It’s not real. It’s all in my head. I am not dying.
I made the very hard decision of weaning off my medication. I was taking 200mg of Sertraline/Zoloft. I felt fine about it except there were unusual issues that came up for me. (You can read about why I chose to medicate while suffering from anxiety and postpartum depression here)
I recently had two miscarriages after not ever having had one. And I have two beautiful healthy little girls. My doctor said it couldn’t be the medication but another friend of mine has been having the exact same issue while on this medication and with two previous healthy pregnancies.
Not to mention I started gaining a ton of weight and no matter how much exercise or healthy meals I had, it would not go down.
Talk to your doctor before adjusting the dose of your medication in any way. I am weaning off my medication under the supervision of my family doctor.– Chanelle
The hardest part about weaning is my body’s response to the drop in medication. I mean I’ve been on the drug for two years now. I’m pretty much an addict.
But I now have to figure out how to calm myself down without the medication. Since being on the medication helped quiet my anxious thoughts and fight or flight instinct to the most miniscule situations, I now have to talk myself down.
I’ll be going through out my day and have random memories pop into my head that make my mind race. I’m suddenly trying to figure out a resolution to a situation that happened years ago. A situation I have no control over now.
I respond to every single problem like it’s life or death. Can you imagine having a panic attack about getting dinner made on time? Or when having to change a diaper and the kid is running away?
There are “emergencies” in the world everywhere that are not life or death. Our brain insists they are and our body responds accordingly.
Especially while running this business, I’ve had to insist on keeping the phrase, “your emergency is not my emergency”, at the forefront of my mind.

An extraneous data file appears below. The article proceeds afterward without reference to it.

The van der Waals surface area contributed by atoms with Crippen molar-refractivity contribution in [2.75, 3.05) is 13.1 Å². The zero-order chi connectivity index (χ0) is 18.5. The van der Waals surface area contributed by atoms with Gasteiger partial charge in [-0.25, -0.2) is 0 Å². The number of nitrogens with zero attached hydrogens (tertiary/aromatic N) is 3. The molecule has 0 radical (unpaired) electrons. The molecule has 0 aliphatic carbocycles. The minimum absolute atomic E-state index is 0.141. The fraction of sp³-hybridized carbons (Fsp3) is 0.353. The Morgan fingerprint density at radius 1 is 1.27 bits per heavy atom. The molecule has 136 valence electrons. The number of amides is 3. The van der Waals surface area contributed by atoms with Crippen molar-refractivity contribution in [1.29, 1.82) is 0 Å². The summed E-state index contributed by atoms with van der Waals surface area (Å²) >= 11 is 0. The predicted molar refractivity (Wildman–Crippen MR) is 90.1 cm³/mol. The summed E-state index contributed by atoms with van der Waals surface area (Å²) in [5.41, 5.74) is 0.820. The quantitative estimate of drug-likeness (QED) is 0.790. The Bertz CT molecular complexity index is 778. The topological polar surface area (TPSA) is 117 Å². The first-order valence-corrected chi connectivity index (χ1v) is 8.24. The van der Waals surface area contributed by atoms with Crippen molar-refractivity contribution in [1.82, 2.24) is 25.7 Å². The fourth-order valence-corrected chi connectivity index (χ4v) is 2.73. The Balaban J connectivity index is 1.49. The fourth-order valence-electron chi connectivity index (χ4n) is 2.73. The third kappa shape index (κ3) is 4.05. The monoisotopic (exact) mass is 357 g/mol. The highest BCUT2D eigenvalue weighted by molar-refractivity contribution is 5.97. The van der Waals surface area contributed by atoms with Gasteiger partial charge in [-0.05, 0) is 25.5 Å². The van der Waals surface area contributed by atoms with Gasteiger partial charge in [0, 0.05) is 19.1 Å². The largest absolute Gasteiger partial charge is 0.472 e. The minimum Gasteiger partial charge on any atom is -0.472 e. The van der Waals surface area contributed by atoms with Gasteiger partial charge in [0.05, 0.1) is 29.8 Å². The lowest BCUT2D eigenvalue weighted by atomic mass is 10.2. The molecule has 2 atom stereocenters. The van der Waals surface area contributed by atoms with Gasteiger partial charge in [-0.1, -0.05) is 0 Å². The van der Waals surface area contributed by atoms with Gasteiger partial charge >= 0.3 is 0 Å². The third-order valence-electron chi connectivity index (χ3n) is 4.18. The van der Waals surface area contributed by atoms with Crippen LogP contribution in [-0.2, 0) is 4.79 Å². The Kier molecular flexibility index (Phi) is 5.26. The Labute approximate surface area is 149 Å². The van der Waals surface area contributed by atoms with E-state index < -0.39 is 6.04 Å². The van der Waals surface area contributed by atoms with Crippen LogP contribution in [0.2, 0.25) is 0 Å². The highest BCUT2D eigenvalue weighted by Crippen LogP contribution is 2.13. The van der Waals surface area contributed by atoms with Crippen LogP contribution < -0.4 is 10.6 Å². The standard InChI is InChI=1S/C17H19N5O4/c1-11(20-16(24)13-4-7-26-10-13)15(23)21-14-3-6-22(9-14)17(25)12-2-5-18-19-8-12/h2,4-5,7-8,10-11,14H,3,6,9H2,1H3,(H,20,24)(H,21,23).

I’m not a superhero. I’m not God. I can’t be anyone’s savior and trying to be will likely kill me. I’m constantly limited by thousands of obstacles and that’s ok. It keeps me dependent on Jesus for help.
The important thing is not to work hard at gaining control of every aspect of my life. It’s to work hard at not losing my mind over the things I am not in control of. No issue is truly the end of the world.
I’ve started having more decaffeinated teas. If you know me you would know that’s a huge step. I’ve started taking melatonin at night to get to sleep. I turn notifications off on my phone the moment I begin to panic.
I have to insist that the views and opinions of others is not worth working hard for. And now I realize that in the past I rushed a job or did it poorly when doing it in an anxious state.
It’s not easy to admit, but I actually need to stop what I’m doing when I’m beginning to panic. It won’t help to just get it done so I can get over my anxiety. I mean there are so many tasks I’d probably enjoy doing if I wasn’t anxious while doing it.
Most of my time running Maturing Mama has been while on anti-depresant medication. I’m blessed to now have a team of ladies to help me out now so I don’t carry all the weight myself. But I don’t think I would have gotten this far without being on medication. Without admitting it was not ok to handle tasks with anxiety. With fear.
Nothing’s the end of the world. Everyone has hurdles popping up in their lives. I’m not the only one that feels like the world is against me. I cannot control situations in my life. But I can control my response.
I cannot control other’s opinion of me but I can control my response to them. The goal in life is not to gain control of my life. It’s to enjoy every moment despite being out of control.
Now I understand why people enjoy rollercoaster rides. It’s thrilling, so enjoy the ride! All of the situations that come up will make for a great story one day that will inspire someone just like you.
If you need someone to talk to I would be more than happy to connect with you. Please email firstname.lastname@example.org